Four Questions Entrepreneurs Should Answer Before Dropping Out Of College

image002A version of this article previously appeared on Forbes.

Are you an entrepreneur that is thinking about dropping out of college? Answer the following four questions first.

The startup careers of Zuckerberg, Ellison, Disney, Gates, Jobs, Branson and Dell make it seem that the path to entrepreneurial success is enhanced by avoiding a college degree. I even played into this mythology with a provocative article I wrote about college dropout successes.

However, as made clear in Should Millennial Entrepreneurs Skip College?, most students benefit greatly from the college experience and are far better off maturing from the age of 18 to 22 in a nurturing environment, rather than attempting to start a business without a college degree.

Yet, for a small number of collegians, leaving school to focus on their ventures full time is the appropriate path. What differentiates this small minority of entrepreneurs who are better off dropping out of school (or never enrolling) and running their startups full time?

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In my role as a Professor of Practice within UC Santa Barbara’s entrepreneurial Technology Management Program, I council several students every quarter who contemplate quitting school to focus exclusively on their ventures.

I advise almost all of these students to remain in school. However, I consistently encounter a handful of young entrepreneurs who are better served by taking a break from school. The trick is to know if you are destined to be LeBron James or Jonathan Bender. Both skipped college to play professional basketball. LeBron was the exception to the rule, immediately dominating the league and enjoying an All Star career. In contrast, Mr. Bender joined the all-too-long list of 18-year old high school graduates who failed to thrive when pitted against professional athletes.

To help my students determine if they are James or Bender, I ask them four questions. If they answer “Yes” to each, I advise them to take a temporary leave of absence from school and pursue their ventures.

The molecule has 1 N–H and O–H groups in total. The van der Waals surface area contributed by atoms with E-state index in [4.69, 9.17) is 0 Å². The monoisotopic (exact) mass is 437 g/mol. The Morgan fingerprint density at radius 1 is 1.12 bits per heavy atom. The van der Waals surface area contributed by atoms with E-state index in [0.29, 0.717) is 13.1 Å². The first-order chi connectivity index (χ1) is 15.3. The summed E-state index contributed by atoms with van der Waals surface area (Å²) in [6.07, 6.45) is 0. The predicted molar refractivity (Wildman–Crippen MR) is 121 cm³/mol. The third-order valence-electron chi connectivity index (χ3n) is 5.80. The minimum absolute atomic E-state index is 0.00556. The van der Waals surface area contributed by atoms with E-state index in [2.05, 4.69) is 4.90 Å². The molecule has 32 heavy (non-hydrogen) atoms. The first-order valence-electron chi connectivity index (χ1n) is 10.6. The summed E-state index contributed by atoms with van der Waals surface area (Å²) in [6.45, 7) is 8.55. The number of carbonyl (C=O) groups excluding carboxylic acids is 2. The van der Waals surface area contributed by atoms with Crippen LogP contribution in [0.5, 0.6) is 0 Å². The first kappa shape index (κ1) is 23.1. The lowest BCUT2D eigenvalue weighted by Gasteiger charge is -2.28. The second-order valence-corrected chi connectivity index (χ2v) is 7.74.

Are You LeBron?

  1. Funded – Have you raised adequate money from sophisticated investors that will allow you to operate without additional funding for at least a year?
  1. Team – Have you assembled the foundation of a legitimate team? This could just be a solid Co-Founder or an initial key hire or two. Teams have shelf lives. In most cases, great potential teammates won’t wait around while you earn your degree.
  1. Product / Market Fit – Have you proven that your product’s value proposition and price point resonates with your target market. (i.e., dogs love the dog food)?
  1. Execution – Have you established meaningful sales traction which validates your team’s ability to survive and ultimately be victorious?

In the rare instances when a student drops out of school to pursue their ventures, I strongly encourage them to continue their studies part time. If they weren’t willing or able to do so, I council them to define a milestone-based timeline. If key milestones are not met on the anticipated dates, they should have the discipline to abandon their venture and complete their education.

A High School Graduate Who Hedged His Bets

Although he opted to skip college, LeBron James signed major endorsement deals upon entering the NBA. Even if he had not lived up to the hype that preceded his NBA debut, the money from his endorsements would have sustained him for a lifetime. Financially secure, he could have subsequently attended college and pursued a variety of non-athletic careers.

The “Are You LeBron?” questions encourage students to only drop out of school if the downside of failure is mitigated by four important precursors to success.

b/t/w – Do you think you are LeBron? If so, I’d love to hear from you.

Follow my startup-oriented Twitter feed here: @johngreathouse. I’ll never tweet about underwater ballet or that killer burrito I am about to devour – just startup stuff.

Photo Credit: Vaughn Ridley/Getty Images

John Greathouse

John Greathouse is a Partner at Rincon Venture Partners, a venture capital firm investing in early stage, web-based businesses. Previously, John co-founded RevUpNet, a performance-based online marketing agency sold to Coull. During the prior twenty years, he held senior executive positions with several successful startups, spearheading transactions that generated more than $350 million of shareholder value, including an IPO and a multi-hundred-million-dollar acquisition.

John is a CPA and holds an M.B.A. from the Wharton School. He is a member of the University of California at Santa Barbara’s Faculty where he teaches several entrepreneurial courses.

Note: All of my advice in this blog is that of a layman. I am not a lawyer and I never played one on TV. You should always assess the veracity of any third-party advice that might have far-reaching implications (be it legal, accounting, personnel, tax or otherwise) with your trusted professional of choice.

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